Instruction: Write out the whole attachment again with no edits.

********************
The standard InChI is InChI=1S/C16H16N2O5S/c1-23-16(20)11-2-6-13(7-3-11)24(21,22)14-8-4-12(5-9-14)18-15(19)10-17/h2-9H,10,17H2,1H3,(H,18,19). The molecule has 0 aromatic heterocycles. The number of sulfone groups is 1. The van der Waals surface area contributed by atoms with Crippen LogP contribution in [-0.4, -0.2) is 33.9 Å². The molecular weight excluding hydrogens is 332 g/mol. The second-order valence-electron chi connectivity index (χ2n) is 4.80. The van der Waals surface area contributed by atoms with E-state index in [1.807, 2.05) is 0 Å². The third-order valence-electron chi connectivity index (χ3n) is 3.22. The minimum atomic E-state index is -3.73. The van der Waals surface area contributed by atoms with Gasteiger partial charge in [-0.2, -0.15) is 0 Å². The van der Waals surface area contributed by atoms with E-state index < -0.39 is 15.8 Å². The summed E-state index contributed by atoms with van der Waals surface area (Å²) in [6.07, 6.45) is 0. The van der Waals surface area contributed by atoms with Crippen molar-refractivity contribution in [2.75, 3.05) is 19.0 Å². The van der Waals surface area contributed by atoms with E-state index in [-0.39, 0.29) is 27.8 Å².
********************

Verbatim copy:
The standard InChI is InChI=1S/C16H16N2O5S/c1-23-16(20)11-2-6-13(7-3-11)24(21,22)14-8-4-12(5-9-14)18-15(19)10-17/h2-9H,10,17H2,1H3,(H,18,19). The molecule has 0 aromatic heterocycles. The number of sulfone groups is 1. The van der Waals surface area contributed by atoms with Crippen LogP contribution in [-0.4, -0.2) is 33.9 Å². The molecular weight excluding hydrogens is 332 g/mol. The second-order valence-electron chi connectivity index (χ2n) is 4.80. The van der Waals surface area contributed by atoms with E-state index in [1.807, 2.05) is 0 Å². The third-order valence-electron chi connectivity index (χ3n) is 3.22. The minimum atomic E-state index is -3.73. The van der Waals surface area contributed by atoms with Gasteiger partial charge in [-0.2, -0.15) is 0 Å². The van der Waals surface area contributed by atoms with E-state index < -0.39 is 15.8 Å². The summed E-state index contributed by atoms with van der Waals surface area (Å²) in [6.07, 6.45) is 0. The van der Waals surface area contributed by atoms with Crippen molar-refractivity contribution in [2.75, 3.05) is 19.0 Å². The van der Waals surface area contributed by atoms with E-state index in [-0.39, 0.29) is 27.8 Å².